Medtronic SynchroMed II Litigation Moves Forward

Written By:
Jessie Paluch
Jessie Paluch

Attorney Jessie Paluch, founder of TruLaw, has over 25 years of experience as a personal injury and mass tort attorney, and previously worked as an international tax attorney at Deloitte. Jessie collaborates with attorneys nationwide — enabling her to share reliable, up-to-date legal information with our readers.

This article has been written and reviewed for legal accuracy and clarity by the team of writers and legal experts at TruLaw and is as accurate as possible. This content should not be taken as legal advice from an attorney. If you would like to learn more about our owner and experienced injury lawyer, Jessie Paluch, you can do so here.

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Medtronic SynchroMed II Litigation Moves Forward

Lawsuits against the Medtronic SynchroMed II Infusion pump, initially approved by the U.S. Food and Drug Administration’s controversial Pre-Market Approval (PMA) program, have successfully survived a preemption challenge and cases continue to move forward in California and Pennsylvania.

Medtronic pain pump

Over the past several years, the Medtronic SynchroMed II Infusion Pump line has been plagued with problems that have allegedly caused many users to suffer severe and potentially life-threatening health issues.

Table of Contents

What is the Medtronic SynchroMed II Infusion Pump?

The Medtronic SynchroMed II Infusion pump was designed to deliver bactofen and Morphine to intrathecial space in the spinal area of the body.

Originally approved for delivery of cancer and pain medication to the terminally ill, there have been multiple types of recalls and manufacturing violations affecting over 270,000 devices.

The failure of the device to comply with manufacturing and reporting regulations triggered a multi-agency complaint by the Department of Health and Human Services (DHHS), Department of Justice (DOJ), U.S. Attorneys Office (USAO) and the Food and Drug Administration (FDA).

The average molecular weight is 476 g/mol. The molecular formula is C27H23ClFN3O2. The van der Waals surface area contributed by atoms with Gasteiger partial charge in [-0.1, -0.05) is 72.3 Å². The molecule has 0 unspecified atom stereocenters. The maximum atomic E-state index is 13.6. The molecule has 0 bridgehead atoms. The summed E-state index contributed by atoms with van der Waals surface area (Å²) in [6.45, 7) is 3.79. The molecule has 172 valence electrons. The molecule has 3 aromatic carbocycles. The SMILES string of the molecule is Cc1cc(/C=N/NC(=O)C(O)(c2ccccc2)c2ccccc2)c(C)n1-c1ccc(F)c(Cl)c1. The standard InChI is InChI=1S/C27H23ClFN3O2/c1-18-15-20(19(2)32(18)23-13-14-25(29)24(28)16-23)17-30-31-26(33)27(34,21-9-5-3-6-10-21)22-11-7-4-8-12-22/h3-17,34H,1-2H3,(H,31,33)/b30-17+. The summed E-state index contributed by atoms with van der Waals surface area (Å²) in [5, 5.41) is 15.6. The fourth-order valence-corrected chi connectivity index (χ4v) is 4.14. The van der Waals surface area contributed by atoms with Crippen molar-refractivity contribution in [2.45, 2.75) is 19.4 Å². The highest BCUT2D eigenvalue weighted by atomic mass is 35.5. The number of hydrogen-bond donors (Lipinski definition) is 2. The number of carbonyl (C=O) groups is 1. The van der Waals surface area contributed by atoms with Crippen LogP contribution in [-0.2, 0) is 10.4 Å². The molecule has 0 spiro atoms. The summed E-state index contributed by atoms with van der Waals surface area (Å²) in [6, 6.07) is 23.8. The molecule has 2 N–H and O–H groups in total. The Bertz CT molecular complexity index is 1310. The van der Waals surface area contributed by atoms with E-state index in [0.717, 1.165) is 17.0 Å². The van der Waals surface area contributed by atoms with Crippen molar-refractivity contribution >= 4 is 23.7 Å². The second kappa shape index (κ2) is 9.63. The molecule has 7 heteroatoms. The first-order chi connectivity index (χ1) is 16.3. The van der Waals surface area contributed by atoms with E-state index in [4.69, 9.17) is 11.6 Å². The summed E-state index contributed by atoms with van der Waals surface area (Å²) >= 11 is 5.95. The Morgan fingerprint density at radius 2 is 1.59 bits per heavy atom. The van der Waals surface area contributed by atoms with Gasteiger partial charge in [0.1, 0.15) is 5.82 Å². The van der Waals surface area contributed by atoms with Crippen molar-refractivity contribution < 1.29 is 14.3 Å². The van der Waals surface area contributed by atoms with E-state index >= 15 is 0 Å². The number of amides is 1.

A Minnesota District Court Judge signed a consent decree imposing a moratorium on the marketing and sale of the product last year.

Basis of the Consent Decree

The consent degree was based on Medtronic’s repeated failure to correct certain violations related to the manufacture of the Synchromed II Implantable Infusion Pump Systems.

The violations, determined on the grounds of quality control and manufacturing, were arrived at during 2006-2013 in the course of five FDA inspections at Medtronic’s Minnesota plant, which resulted in three warning letters issued to Medtronic.

The consent decree will remain in effect until the FDA is convinced that Medtronic has met all the provisions of the decree, and once the company receives a go-ahead from the agency, it can resume the designing, manufacture, and distribution of the product, although it must submit to at least two years of continued oversight so that the FDA can verify that the company remains in compliance.

Written By:
Jessie Paluch
Jessie Paluch

Experienced Attorney & Legal SaaS CEO

With over 25 years of legal experience, Jessie is an Illinois lawyer, a CPA, and a mother of three.  She spent the first decade of her career working as an international tax attorney at Deloitte.

In 2009, Jessie co-founded her own law firm with her husband – which has scaled to over 30 employees since its conception.

In 2016, Jessie founded TruLaw, which allows her to collaborate with attorneys and legal experts across the United States on a daily basis. This hypervaluable network of experts is what enables her to share reliable legal information with her readers!

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